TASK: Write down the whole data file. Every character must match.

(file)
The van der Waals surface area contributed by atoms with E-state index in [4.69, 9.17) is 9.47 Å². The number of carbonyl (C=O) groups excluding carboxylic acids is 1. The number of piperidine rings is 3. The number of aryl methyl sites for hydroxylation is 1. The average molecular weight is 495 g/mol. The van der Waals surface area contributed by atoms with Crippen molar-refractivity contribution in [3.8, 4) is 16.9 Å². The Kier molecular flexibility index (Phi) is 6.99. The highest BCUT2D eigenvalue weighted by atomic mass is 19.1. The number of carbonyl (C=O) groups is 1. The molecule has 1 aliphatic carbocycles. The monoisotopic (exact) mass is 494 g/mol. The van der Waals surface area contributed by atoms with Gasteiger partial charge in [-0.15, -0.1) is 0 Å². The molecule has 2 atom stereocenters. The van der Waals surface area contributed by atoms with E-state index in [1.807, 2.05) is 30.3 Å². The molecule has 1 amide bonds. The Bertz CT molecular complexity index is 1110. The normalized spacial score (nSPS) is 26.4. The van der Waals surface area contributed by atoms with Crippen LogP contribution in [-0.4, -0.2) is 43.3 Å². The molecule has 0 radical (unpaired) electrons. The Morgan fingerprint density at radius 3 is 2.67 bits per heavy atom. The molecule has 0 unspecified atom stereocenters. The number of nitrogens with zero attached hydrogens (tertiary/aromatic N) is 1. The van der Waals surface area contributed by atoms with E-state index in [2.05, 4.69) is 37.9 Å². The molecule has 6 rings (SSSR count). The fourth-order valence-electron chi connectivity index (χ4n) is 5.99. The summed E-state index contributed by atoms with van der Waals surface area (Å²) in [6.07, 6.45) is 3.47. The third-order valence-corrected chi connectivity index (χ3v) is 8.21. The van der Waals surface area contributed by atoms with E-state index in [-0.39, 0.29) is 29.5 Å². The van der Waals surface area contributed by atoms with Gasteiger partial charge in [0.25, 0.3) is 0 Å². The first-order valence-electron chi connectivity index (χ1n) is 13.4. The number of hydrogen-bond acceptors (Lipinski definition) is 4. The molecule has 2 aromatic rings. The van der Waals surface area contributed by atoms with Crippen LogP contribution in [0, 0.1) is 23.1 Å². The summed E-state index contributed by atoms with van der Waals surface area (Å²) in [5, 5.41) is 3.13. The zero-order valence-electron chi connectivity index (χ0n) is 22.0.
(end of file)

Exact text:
The van der Waals surface area contributed by atoms with E-state index in [4.69, 9.17) is 9.47 Å². The number of carbonyl (C=O) groups excluding carboxylic acids is 1. The number of piperidine rings is 3. The number of aryl methyl sites for hydroxylation is 1. The average molecular weight is 495 g/mol. The van der Waals surface area contributed by atoms with Crippen molar-refractivity contribution in [3.8, 4) is 16.9 Å². The Kier molecular flexibility index (Phi) is 6.99. The highest BCUT2D eigenvalue weighted by atomic mass is 19.1. The number of carbonyl (C=O) groups is 1. The molecule has 1 aliphatic carbocycles. The monoisotopic (exact) mass is 494 g/mol. The van der Waals surface area contributed by atoms with Gasteiger partial charge in [-0.15, -0.1) is 0 Å². The molecule has 2 atom stereocenters. The van der Waals surface area contributed by atoms with E-state index in [1.807, 2.05) is 30.3 Å². The molecule has 1 amide bonds. The Bertz CT molecular complexity index is 1110. The normalized spacial score (nSPS) is 26.4. The van der Waals surface area contributed by atoms with Crippen LogP contribution in [-0.4, -0.2) is 43.3 Å². The molecule has 0 radical (unpaired) electrons. The Morgan fingerprint density at radius 3 is 2.67 bits per heavy atom. The molecule has 0 unspecified atom stereocenters. The number of nitrogens with zero attached hydrogens (tertiary/aromatic N) is 1. The van der Waals surface area contributed by atoms with E-state index in [2.05, 4.69) is 37.9 Å². The molecule has 6 rings (SSSR count). The fourth-order valence-electron chi connectivity index (χ4n) is 5.99. The summed E-state index contributed by atoms with van der Waals surface area (Å²) in [6.07, 6.45) is 3.47. The third-order valence-corrected chi connectivity index (χ3v) is 8.21. The van der Waals surface area contributed by atoms with E-state index in [-0.39, 0.29) is 29.5 Å². The van der Waals surface area contributed by atoms with Gasteiger partial charge in [0.25, 0.3) is 0 Å². The first-order valence-electron chi connectivity index (χ1n) is 13.4. The number of hydrogen-bond acceptors (Lipinski definition) is 4. The molecule has 2 aromatic rings. The van der Waals surface area contributed by atoms with Crippen LogP contribution in [0, 0.1) is 23.1 Å². The summed E-state index contributed by atoms with van der Waals surface area (Å²) in [5, 5.41) is 3.13. The zero-order valence-electron chi connectivity index (χ0n) is 22.0.